Nevertheless, Kelley points out there are real differences between being prevented and lacking an opportunity. First, when an obstacle results from nature or reality, not other persons, it is "wishful thinking to regard it as an obstacle to what we otherwise would be free to do." Thus it makes little sense to say that being ill is a restriction on freedom, or that facts about economic reality (e.g., that income requires production), limit the freedom of those who wish to be idle. Second, lacking an opportunity can simply result from someone failing to provide a benefit, which is different from being deprived of something. For instance, if I want to marry a woman and she turns down my offer, her refusal hardly limits my freedom to marry; without her consent, my marrying her is not on my list of alternatives.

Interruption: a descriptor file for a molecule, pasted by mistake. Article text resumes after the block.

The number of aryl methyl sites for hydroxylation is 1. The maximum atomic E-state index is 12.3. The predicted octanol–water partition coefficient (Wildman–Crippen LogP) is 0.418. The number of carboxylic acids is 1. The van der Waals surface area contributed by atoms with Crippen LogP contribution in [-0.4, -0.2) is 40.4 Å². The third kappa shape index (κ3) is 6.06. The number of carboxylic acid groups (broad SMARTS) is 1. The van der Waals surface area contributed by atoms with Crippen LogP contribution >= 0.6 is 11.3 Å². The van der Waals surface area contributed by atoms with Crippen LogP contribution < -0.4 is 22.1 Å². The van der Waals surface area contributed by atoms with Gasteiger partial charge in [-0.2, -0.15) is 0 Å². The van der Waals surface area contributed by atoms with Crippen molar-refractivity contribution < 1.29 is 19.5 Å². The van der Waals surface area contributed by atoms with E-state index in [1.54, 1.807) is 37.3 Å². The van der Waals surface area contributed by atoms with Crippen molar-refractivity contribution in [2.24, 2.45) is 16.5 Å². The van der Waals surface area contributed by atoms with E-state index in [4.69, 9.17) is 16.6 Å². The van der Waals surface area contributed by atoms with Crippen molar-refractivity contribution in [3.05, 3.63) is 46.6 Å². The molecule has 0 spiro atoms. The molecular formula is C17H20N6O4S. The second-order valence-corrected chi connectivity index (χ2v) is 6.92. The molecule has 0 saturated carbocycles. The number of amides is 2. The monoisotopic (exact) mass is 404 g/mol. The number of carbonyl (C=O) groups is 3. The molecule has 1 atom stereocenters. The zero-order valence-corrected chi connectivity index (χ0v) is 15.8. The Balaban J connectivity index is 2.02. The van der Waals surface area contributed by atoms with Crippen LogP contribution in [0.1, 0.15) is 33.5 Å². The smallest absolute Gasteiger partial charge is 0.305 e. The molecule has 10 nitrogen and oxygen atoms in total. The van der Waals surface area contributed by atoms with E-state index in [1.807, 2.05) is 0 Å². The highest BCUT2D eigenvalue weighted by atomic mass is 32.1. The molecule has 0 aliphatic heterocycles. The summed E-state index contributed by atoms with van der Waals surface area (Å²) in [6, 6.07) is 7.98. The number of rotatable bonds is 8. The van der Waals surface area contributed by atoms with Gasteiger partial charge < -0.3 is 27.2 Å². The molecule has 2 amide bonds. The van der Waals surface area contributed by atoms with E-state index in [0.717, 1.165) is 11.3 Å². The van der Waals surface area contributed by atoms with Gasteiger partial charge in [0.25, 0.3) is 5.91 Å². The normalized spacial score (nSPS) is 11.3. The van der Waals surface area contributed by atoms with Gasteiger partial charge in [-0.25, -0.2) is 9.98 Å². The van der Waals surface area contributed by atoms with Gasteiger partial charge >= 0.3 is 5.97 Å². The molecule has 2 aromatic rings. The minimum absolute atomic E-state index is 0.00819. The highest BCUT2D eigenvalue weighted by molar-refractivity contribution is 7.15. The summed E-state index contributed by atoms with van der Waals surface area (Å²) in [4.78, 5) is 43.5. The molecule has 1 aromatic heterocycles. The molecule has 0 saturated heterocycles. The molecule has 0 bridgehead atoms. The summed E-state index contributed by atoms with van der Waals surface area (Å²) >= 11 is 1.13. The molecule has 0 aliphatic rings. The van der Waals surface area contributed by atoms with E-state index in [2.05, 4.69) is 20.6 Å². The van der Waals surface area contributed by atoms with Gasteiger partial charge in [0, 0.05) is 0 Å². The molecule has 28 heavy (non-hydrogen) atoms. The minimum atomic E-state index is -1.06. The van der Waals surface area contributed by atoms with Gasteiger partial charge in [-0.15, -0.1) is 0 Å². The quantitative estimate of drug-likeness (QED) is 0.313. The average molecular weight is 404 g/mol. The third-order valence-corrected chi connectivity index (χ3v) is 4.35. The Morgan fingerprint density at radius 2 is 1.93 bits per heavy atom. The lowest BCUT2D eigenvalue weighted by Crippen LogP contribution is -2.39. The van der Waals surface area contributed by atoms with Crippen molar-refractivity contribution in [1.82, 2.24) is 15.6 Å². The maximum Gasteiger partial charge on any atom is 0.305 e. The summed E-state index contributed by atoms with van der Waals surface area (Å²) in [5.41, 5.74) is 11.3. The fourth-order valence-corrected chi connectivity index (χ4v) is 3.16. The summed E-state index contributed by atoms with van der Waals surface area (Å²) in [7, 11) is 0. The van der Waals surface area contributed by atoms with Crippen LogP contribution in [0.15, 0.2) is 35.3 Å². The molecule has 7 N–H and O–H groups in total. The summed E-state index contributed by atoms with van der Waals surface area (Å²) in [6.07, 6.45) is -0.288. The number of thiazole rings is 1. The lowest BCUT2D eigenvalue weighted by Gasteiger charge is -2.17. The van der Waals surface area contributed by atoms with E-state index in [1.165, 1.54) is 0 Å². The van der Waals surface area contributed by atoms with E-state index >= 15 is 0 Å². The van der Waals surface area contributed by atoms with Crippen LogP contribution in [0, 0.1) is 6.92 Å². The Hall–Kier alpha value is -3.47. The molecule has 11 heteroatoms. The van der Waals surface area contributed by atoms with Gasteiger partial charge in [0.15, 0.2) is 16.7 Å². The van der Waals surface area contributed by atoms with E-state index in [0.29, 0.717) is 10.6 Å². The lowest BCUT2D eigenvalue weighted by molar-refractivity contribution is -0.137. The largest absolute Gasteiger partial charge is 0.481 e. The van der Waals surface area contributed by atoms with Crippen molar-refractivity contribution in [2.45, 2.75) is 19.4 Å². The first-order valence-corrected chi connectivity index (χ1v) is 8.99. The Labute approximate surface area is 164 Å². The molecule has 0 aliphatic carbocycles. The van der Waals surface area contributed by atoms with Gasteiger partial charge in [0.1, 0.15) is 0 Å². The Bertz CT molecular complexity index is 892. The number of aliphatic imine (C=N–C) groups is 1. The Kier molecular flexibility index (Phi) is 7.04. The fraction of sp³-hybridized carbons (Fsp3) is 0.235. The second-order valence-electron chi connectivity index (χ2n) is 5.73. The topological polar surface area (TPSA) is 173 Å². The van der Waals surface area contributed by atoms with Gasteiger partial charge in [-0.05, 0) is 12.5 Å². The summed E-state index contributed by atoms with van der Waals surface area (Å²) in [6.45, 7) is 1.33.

Failure to make these distinctions renders the concept of positive freedom so broad as to be meaningless. We end up with everyone being "coerced" all the time because reality and other people's choices always eliminate options. This point gets overlooked, Kelley says, because those who use the concept of positive freedom are rarely consistent. Economic pressures on the poor are described as economic coercion, but businesses losing money because of changes in consumer preference are rarely so described.
These points are fine as far as they go, but fortunately Kelley does not stop there. He argues that these conceptual disputes are really rooted in disagreements about the ordinary person's ability to succeed in the market, and whether expansion of state power should be viewed with alarm or solace. What really underlies the claim that the poor have no choice but to accept a lousy job, or the comparison between poor working conditions and slavery–common motifs in the positive freedom literature–is economic determinism, the notion that workers in free market capitalism are helpless victims of forces beyond their control and can be liberated through state power to provide economic goods. Thus, an equally important part of Kelley's argument is that the poor are not helpless creatures and that achieving positive "freedom" through government action leads to a sacrifice of both real freedom and opportunity.